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Shooting Prone - Off hand on scope?

 
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  #8  
Old 03-10-2013, 06:30 PM
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Re: Shooting Prone - Off hand on scope?

Just curious, why can't you place your non-shooting hand "under the stock" squeezing your rear rest when needed?
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  #9  
Old 03-10-2013, 06:34 PM
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Re: Shooting Prone - Off hand on scope?

Because I think the gun would go jumping into the air and I would end up with a nice scope ring around my eye. The few shots that I fired off of my bipod recently where I wasn't holding the stock down with much pressure proved that. I had a couple close calls to say the least
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  #10  
Old 03-10-2013, 07:22 PM
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Re: Shooting Prone - Off hand on scope?

oooooh, I know that feeling too well. I was shooting a factory 700 in 300 RUM and the kick was a mule. After one year I gave up, just wasn't going to continue anymore with the abuse, not that I couldn't take it, it was just uncomfortable to practice with. I didn't notice the abuse shooting one shot at an animal but the practice was brutal. Decided to put a muzzle break on the gun and since needing the work upgraded to a match barrel and aluminum block stock. I don't have the mule kick any more and the gun precision increased to within 1/2 MOA.

I usually coach consistancy but in this case I swithched from a bipod to a leadsled for practice up until I made the custom conversion.....Huge difference in abuse factor and not much noticable difference in groups considering the gun initially shot 1 MOA at midrange anyway.
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  #11  
Old 03-11-2013, 12:12 AM
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Re: Shooting Prone - Off hand on scope?

My hunting partner has been putting his hand on top of scope for 25 years that I know of and it works well for him. I'm more free recoil with my left hand under the butt. Targets will tell if it works for you.
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  #12  
Old 03-11-2013, 10:01 AM
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Re: Shooting Prone - Off hand on scope?

Quote:
Originally Posted by HARPERC View Post
My hunting partner has been putting his hand on top of scope for 25 years that I know of and it works well for him. I'm more free recoil with my left hand under the butt. Targets will tell if it works for you.
Plus one ! and will ad "long range targets"

Jeff
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  #13  
Old 03-11-2013, 11:41 AM
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Re: Shooting Prone - Off hand on scope?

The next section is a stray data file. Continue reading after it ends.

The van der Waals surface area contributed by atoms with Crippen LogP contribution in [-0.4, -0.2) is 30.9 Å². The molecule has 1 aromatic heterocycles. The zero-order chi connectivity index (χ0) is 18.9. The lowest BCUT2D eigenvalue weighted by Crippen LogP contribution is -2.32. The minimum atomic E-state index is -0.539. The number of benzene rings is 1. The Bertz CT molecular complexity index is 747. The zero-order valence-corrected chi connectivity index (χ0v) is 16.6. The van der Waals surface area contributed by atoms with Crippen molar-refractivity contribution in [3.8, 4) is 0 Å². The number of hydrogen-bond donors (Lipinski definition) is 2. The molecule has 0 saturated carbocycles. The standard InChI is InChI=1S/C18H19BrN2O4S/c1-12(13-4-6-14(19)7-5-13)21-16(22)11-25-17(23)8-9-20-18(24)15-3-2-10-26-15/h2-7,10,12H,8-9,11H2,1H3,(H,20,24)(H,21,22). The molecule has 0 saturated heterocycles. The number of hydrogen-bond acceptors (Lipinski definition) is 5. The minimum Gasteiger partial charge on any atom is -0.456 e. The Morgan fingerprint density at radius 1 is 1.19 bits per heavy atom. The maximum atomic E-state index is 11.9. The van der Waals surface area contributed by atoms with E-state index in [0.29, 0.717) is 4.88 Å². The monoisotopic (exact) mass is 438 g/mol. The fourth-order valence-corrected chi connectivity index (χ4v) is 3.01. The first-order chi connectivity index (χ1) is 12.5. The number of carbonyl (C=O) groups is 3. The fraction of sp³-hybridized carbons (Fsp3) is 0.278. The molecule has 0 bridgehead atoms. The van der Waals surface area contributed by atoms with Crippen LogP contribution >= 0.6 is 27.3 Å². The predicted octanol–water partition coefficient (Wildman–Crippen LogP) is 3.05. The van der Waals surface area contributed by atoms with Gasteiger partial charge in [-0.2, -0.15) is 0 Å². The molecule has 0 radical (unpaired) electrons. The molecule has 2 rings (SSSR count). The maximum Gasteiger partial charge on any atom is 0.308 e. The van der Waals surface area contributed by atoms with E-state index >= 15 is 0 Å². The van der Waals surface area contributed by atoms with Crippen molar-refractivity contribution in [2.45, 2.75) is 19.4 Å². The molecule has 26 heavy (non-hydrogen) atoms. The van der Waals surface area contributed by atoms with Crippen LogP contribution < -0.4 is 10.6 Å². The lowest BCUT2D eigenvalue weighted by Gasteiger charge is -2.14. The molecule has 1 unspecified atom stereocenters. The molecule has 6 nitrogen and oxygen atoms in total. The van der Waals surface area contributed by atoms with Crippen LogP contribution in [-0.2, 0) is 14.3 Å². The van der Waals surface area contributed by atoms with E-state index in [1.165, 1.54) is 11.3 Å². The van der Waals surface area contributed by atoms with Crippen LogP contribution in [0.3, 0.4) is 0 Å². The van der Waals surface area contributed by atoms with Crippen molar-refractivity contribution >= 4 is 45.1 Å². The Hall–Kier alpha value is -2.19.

Quote:
Quote:
Originally Posted by cohunter14 View Post
Because I think the gun would go jumping into the air and I would end up with a nice scope ring around my eye. The few shots that I fired off of my bipod recently where I wasn't holding the stock down with much pressure proved that. I had a couple close calls to say the least
I shoot an unbraked 300 RUM Sendero and use my free hand on the rear bag. It jumps a little but no big deal. Your rifle will have to come rearward if it's going to clock you in the eye. As long as you have the butt firmly in the pocket you should be fine.
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  #14  
Old 03-11-2013, 01:53 PM
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Re: Shooting Prone - Off hand on scope?

fifty drivers comments about body angle with relation to the target are right on. position shooting requires the body be in the proper position/angle regardless of the position being used wether it be prone sitting or offhand.
there should be no muscle power exerted to have the gun alligned with the target. also consider that competetors use slings as an aid also.
shooting from a bipod is a somewhat different situation but still dosent
preclude good position.
muzzel jump with a bipod is a condition more controlable when using a normal prone position with a sling.
but there is also no doubt a bipod is a plus for less experienced shooters
and also a plus for hunting due to terrain conditions.
i personaly prefer a rabbit ear rear bag for a rear support when using a bipod.
i use my non trigger hand to fine tune the sight picture as i shoot by squeezing the bag. but then i always use a bench of some type even for hunting.
i wouldnt consider using any heavy recoil gun without a muzzel brake.
not only does it reduce recoil but even more important it reduces movement
following the shot. that allows for several things including seeing the hit
as well as not having to find the target again in the scope.
those few seconds could be very important in a hunting situation where a
follow up shot is required. 1 or 2 steps could put the animal behind some trees
where he is no longer visable to you during that period.
of coarse a spotter is very helpfull/ necessary in those situations.
we do make good use of bipods at our camp up to certain distances with
certain guns. but again, always from a bench.
on the longer shots where the heavy stuff is used we use yet another bench
with a return to battery ball bearing rest. those are usually locations in fairly close proximity to a vehicle.
call that whatever you like as you cant insult me. there aint no deer can run fast enough which ever way he wants to make us lose him. and when he stops were ready to shoot right now.
provided of coarse you dont need to screw around resetting your video or play with your program first.
send lead and let the spotter sort it out.
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